+ CategoryInfo          : InvalidResult: (System.Diagnostics.Process (audiodg):
   PSObject) [Sort-Object], GetValueInvocationException
    + FullyQualifiedErrorId : ExpressionEvaluation,Microsoft.PowerShell.Commands.So
   rtObjectCommand

Sort-Object : Exception getting "StartTime": "Access is denied"
At line:1 char:19
+ Get-Process | sort <<<<  startTime | ft name, starttime -AutoSize
    + CategoryInfo          : InvalidResult: (System.Diagnostics.Process (Idle):PSO
   bject) [Sort-Object], GetValueInvocationException
    + FullyQualifiedErrorId : ExpressionEvaluation,Microsoft.PowerShell.Commands.So
   rtObjectCommand

Sort-Object : Exception getting "StartTime": "Access is denied"
At line:1 char:19
+ Get-Process | sort <<<<  startTime | ft name, starttime -AutoSize
    + CategoryInfo          : InvalidResult: (System.Diagnostics.Process (System):P
   SObject) [Sort-Object], GetValueInvocationException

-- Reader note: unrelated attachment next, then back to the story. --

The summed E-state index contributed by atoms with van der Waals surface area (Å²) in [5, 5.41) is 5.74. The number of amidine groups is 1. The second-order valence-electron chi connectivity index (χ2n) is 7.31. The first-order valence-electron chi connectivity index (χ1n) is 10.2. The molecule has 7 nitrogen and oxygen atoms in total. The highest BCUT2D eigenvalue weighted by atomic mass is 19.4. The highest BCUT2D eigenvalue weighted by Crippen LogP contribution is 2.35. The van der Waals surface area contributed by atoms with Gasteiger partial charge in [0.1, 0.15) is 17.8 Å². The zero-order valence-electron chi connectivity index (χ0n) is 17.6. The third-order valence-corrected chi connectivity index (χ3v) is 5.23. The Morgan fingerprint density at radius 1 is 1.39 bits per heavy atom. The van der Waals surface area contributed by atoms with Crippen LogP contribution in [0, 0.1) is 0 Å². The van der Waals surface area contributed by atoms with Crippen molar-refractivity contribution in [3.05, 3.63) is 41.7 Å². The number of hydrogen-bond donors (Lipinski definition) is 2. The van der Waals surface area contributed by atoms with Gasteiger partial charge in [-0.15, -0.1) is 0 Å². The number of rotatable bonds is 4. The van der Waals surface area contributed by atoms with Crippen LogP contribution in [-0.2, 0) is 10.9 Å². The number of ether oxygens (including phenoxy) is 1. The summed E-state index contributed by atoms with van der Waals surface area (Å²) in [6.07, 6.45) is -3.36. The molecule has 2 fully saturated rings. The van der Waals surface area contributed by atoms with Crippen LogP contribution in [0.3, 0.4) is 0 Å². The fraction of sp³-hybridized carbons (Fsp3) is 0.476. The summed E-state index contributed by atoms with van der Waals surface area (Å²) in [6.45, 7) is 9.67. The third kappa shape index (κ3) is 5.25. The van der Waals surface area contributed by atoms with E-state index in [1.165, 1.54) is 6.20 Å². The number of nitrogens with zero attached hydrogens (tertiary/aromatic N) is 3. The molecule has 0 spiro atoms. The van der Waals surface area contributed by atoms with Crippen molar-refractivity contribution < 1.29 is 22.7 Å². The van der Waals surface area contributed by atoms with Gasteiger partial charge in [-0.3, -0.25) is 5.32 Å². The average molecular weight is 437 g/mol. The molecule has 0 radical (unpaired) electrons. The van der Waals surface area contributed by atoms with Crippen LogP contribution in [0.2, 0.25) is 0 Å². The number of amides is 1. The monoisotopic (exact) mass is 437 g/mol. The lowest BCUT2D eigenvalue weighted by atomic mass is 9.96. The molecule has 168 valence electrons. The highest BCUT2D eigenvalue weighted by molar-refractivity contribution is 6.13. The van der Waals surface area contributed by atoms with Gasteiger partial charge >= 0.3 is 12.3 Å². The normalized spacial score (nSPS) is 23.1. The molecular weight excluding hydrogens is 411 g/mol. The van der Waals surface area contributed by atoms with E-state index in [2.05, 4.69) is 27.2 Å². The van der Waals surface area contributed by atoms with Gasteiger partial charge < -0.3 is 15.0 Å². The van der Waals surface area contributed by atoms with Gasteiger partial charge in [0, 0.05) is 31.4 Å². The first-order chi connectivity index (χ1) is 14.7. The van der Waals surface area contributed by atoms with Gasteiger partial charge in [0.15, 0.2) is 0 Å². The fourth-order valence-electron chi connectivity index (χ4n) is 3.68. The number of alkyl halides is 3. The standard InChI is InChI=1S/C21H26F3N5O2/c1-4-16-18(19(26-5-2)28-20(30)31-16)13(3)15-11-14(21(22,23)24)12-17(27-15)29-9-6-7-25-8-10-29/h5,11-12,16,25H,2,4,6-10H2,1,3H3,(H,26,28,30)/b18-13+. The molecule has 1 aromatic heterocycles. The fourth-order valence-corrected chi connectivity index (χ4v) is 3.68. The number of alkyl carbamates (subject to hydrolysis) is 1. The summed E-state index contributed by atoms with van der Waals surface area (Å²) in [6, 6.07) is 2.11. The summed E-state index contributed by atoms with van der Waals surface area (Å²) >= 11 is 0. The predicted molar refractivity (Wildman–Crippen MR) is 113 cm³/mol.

+ FullyQualifiedErrorId : ExpressionEvaluation,Microsoft.PowerShell.Commands.So
   rtObjectCommand


Name                       StartTime
----                       ---------
audiodg
Idle
System
smss                       8/2/2010 8:48:57 AM
csrss                      8/2/2010 8:49:01 AM
wininit                    8/2/2010 8:49:02 AM
csrss                      8/2/2010 8:49:02 AM
services                   8/2/2010 8:49:02 AM
lsm                        8/2/2010 8:49:02 AM
lsass                      8/2/2010 8:49:02 AM
winlogon                   8/2/2010 8:49:03 AM
svchost                    8/2/2010 8:49:03 AM
svchost                    8/2/2010 8:49:03 AM
MsMpEng                    8/2/2010 8:49:03 AM
atiesrxx                   8/2/2010 8:49:03 AM
svchost                    8/2/2010 8:49:03 AM
svchost                    8/2/2010 8:49:03 AM
svchost                    8/2/2010 8:49:03 AM
svchost                    8/2/2010 8:49:05 AM
svchost                    8/2/2010 8:49:05 AM
atieclxx                   8/2/2010 8:49:05 AM